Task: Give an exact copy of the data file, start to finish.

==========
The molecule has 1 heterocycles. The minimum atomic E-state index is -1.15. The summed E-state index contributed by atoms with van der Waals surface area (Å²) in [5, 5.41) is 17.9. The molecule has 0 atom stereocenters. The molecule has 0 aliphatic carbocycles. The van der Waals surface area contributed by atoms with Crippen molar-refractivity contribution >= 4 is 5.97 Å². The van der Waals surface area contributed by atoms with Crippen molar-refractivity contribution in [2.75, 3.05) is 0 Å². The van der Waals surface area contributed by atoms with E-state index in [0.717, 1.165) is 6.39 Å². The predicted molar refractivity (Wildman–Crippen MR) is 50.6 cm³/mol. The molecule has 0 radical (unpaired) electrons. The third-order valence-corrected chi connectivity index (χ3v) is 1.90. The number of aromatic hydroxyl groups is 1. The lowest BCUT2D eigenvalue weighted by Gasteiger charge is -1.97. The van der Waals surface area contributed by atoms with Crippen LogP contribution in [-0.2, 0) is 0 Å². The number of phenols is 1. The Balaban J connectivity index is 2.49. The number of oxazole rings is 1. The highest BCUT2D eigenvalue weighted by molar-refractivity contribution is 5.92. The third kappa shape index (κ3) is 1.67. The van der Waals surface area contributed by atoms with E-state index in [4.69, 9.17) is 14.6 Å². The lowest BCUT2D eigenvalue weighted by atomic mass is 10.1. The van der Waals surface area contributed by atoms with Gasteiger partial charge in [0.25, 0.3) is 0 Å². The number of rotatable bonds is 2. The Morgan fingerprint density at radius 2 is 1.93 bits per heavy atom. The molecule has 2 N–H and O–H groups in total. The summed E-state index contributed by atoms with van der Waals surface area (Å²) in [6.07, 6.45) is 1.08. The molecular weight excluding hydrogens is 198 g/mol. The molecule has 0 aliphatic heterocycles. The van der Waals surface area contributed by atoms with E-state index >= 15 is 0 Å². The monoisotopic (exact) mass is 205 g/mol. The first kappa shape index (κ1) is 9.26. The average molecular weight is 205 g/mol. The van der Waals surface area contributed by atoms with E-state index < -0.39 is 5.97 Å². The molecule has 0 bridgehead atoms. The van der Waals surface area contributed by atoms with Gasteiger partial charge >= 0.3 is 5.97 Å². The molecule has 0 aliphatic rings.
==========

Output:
The molecule has 1 heterocycles. The minimum atomic E-state index is -1.15. The summed E-state index contributed by atoms with van der Waals surface area (Å²) in [5, 5.41) is 17.9. The molecule has 0 atom stereocenters. The molecule has 0 aliphatic carbocycles. The van der Waals surface area contributed by atoms with Crippen molar-refractivity contribution >= 4 is 5.97 Å². The van der Waals surface area contributed by atoms with Crippen molar-refractivity contribution in [2.75, 3.05) is 0 Å². The van der Waals surface area contributed by atoms with E-state index in [0.717, 1.165) is 6.39 Å². The predicted molar refractivity (Wildman–Crippen MR) is 50.6 cm³/mol. The molecule has 0 radical (unpaired) electrons. The third-order valence-corrected chi connectivity index (χ3v) is 1.90. The number of aromatic hydroxyl groups is 1. The lowest BCUT2D eigenvalue weighted by Gasteiger charge is -1.97. The van der Waals surface area contributed by atoms with Crippen LogP contribution in [-0.2, 0) is 0 Å². The number of phenols is 1. The Balaban J connectivity index is 2.49. The number of oxazole rings is 1. The highest BCUT2D eigenvalue weighted by molar-refractivity contribution is 5.92. The third kappa shape index (κ3) is 1.67. The van der Waals surface area contributed by atoms with E-state index in [4.69, 9.17) is 14.6 Å². The lowest BCUT2D eigenvalue weighted by atomic mass is 10.1. The van der Waals surface area contributed by atoms with Gasteiger partial charge in [0.25, 0.3) is 0 Å². The number of rotatable bonds is 2. The Morgan fingerprint density at radius 2 is 1.93 bits per heavy atom. The molecule has 2 N–H and O–H groups in total. The summed E-state index contributed by atoms with van der Waals surface area (Å²) in [6.07, 6.45) is 1.08. The molecular weight excluding hydrogens is 198 g/mol. The molecule has 0 aliphatic heterocycles. The van der Waals surface area contributed by atoms with E-state index >= 15 is 0 Å². The monoisotopic (exact) mass is 205 g/mol. The first kappa shape index (κ1) is 9.26. The average molecular weight is 205 g/mol. The van der Waals surface area contributed by atoms with E-state index < -0.39 is 5.97 Å². The molecule has 0 bridgehead atoms. The van der Waals surface area contributed by atoms with Gasteiger partial charge >= 0.3 is 5.97 Å². The molecule has 0 aliphatic rings.